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NLRB Restores Independent Contractor Analysis

This past Friday, the National Labor Relations Board, in 3-1 decision, revitalized the importance of “entrepreneurial opportunity” in the analysis of whether a worker is an employee or independent contractor for purposes of the National Labor Relations Act (NLRA).  SuperShuttle DFW, Inc., 367 NLRB No. 75 (Jan. 25, 2019).  The distinction between employee and independent contractor status is important, because the former is protected by the NLRA while the latter is not.

In SuperShuttle, the Board overturned the decision by the Obama-NLRB in FedEx Home Delivery, 361 NLRB 610 (2014) (FedEx), enf. denied 849 F.3d 1123 (D.C. Cir. 2017) (FedEx II).  In FedEx, the Board stated that entrepreneurial opportunity is “one aspect of a relevant factor that asks whether the evidence tends to show that the putative contractor is, in fact, rendering services as part of an independent business.”  (emphasis in FedEx).  The SuperShuttle Board remarked that this view “limit[s] the importance of entrepreneurial opportunity.”

The Board revisited the issue in SuperShuttle to address “whether franchisees who operate shared-ride vans for SuperShuttle Dallas-Fort Worth are employees covered under Section 2(3) of the National Labor Relations Act or independent contractors and therefore excluded from coverage.”  In concluding that the franchisees are independent contractors, the Board explained that the appropriate way to answer this question is through the common law independent contractor test in place prior to FedEx.  The Board will consider a number of factors to determine whether a worker is an employee or independent contractor.  The non-exhaustive list includes:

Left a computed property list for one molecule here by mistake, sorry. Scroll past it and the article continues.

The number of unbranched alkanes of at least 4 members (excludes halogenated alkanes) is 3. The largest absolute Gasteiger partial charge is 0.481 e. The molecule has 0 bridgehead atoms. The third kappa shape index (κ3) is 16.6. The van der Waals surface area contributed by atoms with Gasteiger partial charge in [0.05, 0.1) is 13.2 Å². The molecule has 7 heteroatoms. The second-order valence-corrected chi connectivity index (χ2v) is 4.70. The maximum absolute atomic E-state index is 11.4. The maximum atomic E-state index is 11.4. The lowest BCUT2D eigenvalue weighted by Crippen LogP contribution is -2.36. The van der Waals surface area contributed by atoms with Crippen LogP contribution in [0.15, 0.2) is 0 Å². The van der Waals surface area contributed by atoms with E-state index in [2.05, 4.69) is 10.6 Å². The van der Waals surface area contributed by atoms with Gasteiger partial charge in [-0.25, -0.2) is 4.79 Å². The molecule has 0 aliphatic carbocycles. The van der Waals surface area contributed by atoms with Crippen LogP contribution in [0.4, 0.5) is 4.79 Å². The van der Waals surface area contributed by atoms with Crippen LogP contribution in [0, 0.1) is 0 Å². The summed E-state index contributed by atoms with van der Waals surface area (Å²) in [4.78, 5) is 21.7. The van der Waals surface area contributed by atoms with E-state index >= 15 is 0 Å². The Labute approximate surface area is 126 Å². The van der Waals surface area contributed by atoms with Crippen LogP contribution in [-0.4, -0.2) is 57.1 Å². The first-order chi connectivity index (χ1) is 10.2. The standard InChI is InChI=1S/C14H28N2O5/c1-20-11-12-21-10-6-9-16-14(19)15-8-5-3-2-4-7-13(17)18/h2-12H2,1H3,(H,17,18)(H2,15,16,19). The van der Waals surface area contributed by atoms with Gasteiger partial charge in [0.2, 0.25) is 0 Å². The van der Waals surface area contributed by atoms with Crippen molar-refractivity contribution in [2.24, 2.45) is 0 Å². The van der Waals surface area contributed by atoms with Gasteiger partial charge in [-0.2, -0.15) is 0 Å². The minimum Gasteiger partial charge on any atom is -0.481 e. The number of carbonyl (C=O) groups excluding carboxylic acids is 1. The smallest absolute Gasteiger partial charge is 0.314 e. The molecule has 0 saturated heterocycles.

1. The extent of control which, by the agreement, the master may exercise over the details of the work.
  2. Whether or not the one employed is engaged in a distinct occupation or business.
  3. The kind of occupation, with reference to whether, in the locality, the work is usually done under the direction of the employer or by a specialist without supervision.
  4. The skill required in the particular occupation.
  5. Whether the employer or the workman supplies the instrumentalities, tools, and the place of work for the person doing the work.
  6. The length of time for which the person is employed.
  7. The method of payment, whether by the time or by the job.
  8. Whether or not the work is part of the regular business of the employer.
  9. Whether or not the parties believe they are creating the relation of master and servant.
  10. Whether the principal is or is not in business.

Whether the worker has entrepreneurial opportunity informs consideration of the individual factors.  In a critique of FedEx, the Board stated that the “decision in FedEx did far more than merely ‘refine’ the common-law independent contractor test–it ‘fundamentally shifted the independent contractor analysis, for implicit policy-based reasons, to one of economic realities, i.e., a test that greatly diminishes the significance of entrepreneurial opportunity and selectively overemphasizes the significance of ‘right to control’ factors relevant to perceived economic dependency.”  FedEx 361 NLRB at 629.  The prior Board’s error was to limit consideration of entrepreneurial opportunity to just one factor.

Applying the common law factors in SuperShuttle, the Board concluded that the franchisees were independent contractors.  The workers leased or owned their own work vehicles, were paid on a per fare basis, and maintained “nearly unfettered opportunity to meet and exceed their weekly overhead.“  The franchisees have significant opportunity for economic gain and significant risk of loss supported the conclusion that they are independent-contractors.

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